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Cards received! More ZTs!

I finally got into an informal mail swap, although I’m having difficulty registering myself for it. Still, I have mailed some cards to people already listed, and received two in return.

Card from Elizabeth in Kansas. (Pastel and gel)

Card from Elizabeth in Kansas. (Pastel and gel)

Card from Kathy in Ohio (ink and white paint on green stock)

Card from Kathy in Ohio (ink and white paint on green stock)

The past week or so have been too busy to do much with cards, but I keep my hands busy (when I’m not knitting) doing Zentangles. I’m feeling really stuck on these, like they’re beginning to look pretty much the same. I need to do something different: cards in a different medium, or go in a completely different direction–I’m thinking mandalas.

Zentangles #5 (some permanent marker,  some washable marker, on Bristol board)

Zentangles #5 (some permanent marker, some washable marker, on Bristol board)

Summer’s Over, Get to Work!

Even during the wrap-up to the kids’ vacation, during which both grandchildren stayed with us, I got a few cards done. I’m trying to get onto a mail art exchange but I’m having difficulty–I’ll keep trying. I will swap with anyone, anywhere in the world. If you’d like to receive a card, send your mailing address to jillybeanswiggins@gmail.com

Here are my end-of-summer efforts:

Zentangle (sort-of) Stained Glass

Zentangle (sort-of) Stained Glass (marker)

Cogs, spokes and gears (marker) went to a friend in Canada

Cogs, spokes and gears (marker) went to a friend in Canada

Miro (marker) reminds me of the Spanish surrealist Joan Miro

Miro (marker) reminds me of the Spanish surrealist Joan Miró

 

 

Beach Cottages (water color), a reminder of the road between Rockport and Aransas, Pass, Texas

Beach Cottages (water-color), a reminder of the road between Rockport and Aransas Pass, Texas

Leaves (marker)

Leaves (marker)

Stained-glass Picasso (marker) on photo paper

Stained-glass Picasso (marker) on photo paper

Austin Boogie (marker), after Mondrian's "Broadway Boogie"

Austin Boogie (marker), after Mondrian’s “Broadway Boogie”

George's doodle (marker) for a visiting friend who liked the doodles, so I made him his own.

George’s doodle (marker) for a visiting friend who liked the doodles, so I made him his own.

 

More Zentangles: Exercise, Meditation and Therapy

Although it’s doubtful I’m in compliance with the rules of Zentangling, I find it both calming and satisfying. Not so much the black-and-white drawing, because it’s hard for me to come up with new ways to move the pen, but I enjoy the color part: selecting color combinations and then feeling the flow of the ink. I loved coloring books as kid; this lets me indulge in that childhood pleasure.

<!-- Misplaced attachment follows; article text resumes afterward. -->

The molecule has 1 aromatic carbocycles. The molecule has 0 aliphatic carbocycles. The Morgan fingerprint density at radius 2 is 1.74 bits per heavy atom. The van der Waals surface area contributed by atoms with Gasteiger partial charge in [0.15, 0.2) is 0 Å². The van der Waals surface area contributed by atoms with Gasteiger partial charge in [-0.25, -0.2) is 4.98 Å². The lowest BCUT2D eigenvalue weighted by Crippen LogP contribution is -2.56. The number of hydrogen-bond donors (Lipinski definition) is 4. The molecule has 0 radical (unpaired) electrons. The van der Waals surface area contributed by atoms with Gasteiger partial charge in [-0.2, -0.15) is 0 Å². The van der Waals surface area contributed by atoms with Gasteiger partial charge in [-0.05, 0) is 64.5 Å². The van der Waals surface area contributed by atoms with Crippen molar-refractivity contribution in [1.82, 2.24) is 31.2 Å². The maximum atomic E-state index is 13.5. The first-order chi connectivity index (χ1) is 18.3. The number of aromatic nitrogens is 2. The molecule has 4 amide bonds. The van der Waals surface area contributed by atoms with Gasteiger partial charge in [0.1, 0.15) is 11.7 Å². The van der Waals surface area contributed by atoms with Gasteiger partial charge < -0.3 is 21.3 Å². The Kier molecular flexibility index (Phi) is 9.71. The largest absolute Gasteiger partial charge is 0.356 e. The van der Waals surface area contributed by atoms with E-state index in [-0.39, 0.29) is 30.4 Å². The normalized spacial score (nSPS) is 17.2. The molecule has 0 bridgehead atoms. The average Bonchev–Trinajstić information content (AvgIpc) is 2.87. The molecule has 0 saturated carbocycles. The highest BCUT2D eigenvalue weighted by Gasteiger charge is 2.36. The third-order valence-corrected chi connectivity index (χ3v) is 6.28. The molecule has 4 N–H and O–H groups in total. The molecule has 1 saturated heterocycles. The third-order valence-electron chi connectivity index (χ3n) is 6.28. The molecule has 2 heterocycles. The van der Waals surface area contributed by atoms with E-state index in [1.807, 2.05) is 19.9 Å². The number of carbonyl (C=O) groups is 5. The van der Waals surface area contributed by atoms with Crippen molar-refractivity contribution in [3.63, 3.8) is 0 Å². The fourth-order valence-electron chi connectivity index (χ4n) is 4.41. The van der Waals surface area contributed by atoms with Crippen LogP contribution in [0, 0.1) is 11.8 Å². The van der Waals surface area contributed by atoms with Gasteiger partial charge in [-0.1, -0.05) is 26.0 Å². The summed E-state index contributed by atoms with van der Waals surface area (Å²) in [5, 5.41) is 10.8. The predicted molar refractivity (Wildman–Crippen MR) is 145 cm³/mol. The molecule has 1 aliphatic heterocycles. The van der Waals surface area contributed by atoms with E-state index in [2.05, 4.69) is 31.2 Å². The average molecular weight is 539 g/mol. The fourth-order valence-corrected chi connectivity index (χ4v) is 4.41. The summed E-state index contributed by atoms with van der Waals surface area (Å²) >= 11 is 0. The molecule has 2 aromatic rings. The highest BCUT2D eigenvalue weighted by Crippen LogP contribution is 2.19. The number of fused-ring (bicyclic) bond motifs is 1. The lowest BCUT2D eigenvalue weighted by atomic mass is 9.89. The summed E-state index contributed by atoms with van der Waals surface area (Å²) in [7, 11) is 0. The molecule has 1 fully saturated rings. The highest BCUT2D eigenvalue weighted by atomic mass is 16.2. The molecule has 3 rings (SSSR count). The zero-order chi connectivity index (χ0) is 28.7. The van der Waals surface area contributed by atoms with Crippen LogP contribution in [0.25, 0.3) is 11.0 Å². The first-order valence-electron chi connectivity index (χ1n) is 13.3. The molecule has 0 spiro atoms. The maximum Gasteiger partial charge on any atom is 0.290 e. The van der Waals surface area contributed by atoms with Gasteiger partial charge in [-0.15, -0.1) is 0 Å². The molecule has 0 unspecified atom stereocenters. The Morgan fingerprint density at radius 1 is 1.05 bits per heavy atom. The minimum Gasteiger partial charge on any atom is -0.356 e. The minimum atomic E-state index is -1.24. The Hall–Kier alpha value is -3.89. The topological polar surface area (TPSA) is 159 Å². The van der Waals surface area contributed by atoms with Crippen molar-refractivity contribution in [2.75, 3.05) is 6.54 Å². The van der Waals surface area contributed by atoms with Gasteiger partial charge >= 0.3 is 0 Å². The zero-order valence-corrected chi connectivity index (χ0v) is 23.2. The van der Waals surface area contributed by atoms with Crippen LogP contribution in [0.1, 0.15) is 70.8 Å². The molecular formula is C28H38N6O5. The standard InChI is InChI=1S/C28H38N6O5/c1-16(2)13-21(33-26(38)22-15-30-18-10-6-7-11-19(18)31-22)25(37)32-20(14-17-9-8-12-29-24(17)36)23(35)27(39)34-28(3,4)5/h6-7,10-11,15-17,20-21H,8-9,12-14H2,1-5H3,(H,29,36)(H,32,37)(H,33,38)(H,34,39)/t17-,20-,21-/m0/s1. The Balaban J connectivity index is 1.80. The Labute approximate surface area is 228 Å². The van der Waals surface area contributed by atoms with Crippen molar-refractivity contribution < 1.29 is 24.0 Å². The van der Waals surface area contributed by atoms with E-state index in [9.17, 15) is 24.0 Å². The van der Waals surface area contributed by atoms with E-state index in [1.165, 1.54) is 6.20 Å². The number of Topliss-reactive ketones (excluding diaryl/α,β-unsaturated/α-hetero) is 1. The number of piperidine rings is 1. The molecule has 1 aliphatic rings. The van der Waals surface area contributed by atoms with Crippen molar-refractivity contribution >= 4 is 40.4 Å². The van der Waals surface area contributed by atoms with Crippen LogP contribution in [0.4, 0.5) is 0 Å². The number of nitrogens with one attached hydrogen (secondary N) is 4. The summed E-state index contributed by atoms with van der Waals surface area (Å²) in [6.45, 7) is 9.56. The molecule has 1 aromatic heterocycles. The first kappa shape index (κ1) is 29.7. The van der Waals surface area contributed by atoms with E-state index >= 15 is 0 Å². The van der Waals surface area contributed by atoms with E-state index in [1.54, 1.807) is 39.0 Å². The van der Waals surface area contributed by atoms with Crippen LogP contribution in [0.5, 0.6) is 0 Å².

Next, I think I’m ready to try scaling them up to postcard size.

I do these six-up on 9x12 Bristol board. I obviously mismeasured the bottom two! (Sharpie ultrafine and marker)

I do these six-up on 9×12 Bristol board. I obviously mismeasured the bottom two! (Sharpie ultrafine and marker)

ZT 4

I used a straight edge for the top set; these squares were drawn freehand (but measured correctly!). (Sharpie ultrafine and markers)

The Yips, Zentangles and Boundaries

There is a golf term called “the yips,” but I think it applies to anything that requires steady hands. Basically, when it’s most important to have muscle control, the muscles, or the brain, don’t cooperate and you twitch. There have been studies of the neurology behind it, and I won’t go into it, but suffice it to say I’ve suffered from my own version of the yips, especially with a permanent marker in my hand. I’ll have a beautiful curve flowing across the page and–urp–a tiny jerk spoils the line.

Through a chance encounter with someone who teaches it, I learned about Zentangles. Once again I won’t go into detail because you can follow the link if you’re interested. When I looked into it, I loved the images and the idea of a meditative sort of doodling. I’m a big doodler anyway, so I decided to try it. There are certain standards and parameters, and I doubt if I’m following them strictly, but it doesn’t matter. Once I have some black lines down I can’t resist coloring them, and that’s what is the most fun for me. Since the drawings are small (3.5 inches square) and I do them strictly for exercise, there’s no pressure and fewer hiccups, and if they do occur they’re incorporated into the drawing.

The other thing that I’ve found interesting about both Zentangles and my whole mail art obsession is the power of having a boundary. A big canvas is really hard to get started on, but a 4×6 postcard is a nice little space to fill, and if you don’t like it you don’t have to gesso over it.

Last week was granddaughter week so I didn’t get cards done. We went to the Blanton Museum and a water-color exhibit at the Dougherty Arts Center, did some art together and she sent some cards.

I have been drawing and coloring Zentangles to stay loose. I am far from accomplished, but these are a good start on my new meditative art practice.

ZT 1

 

ZT 2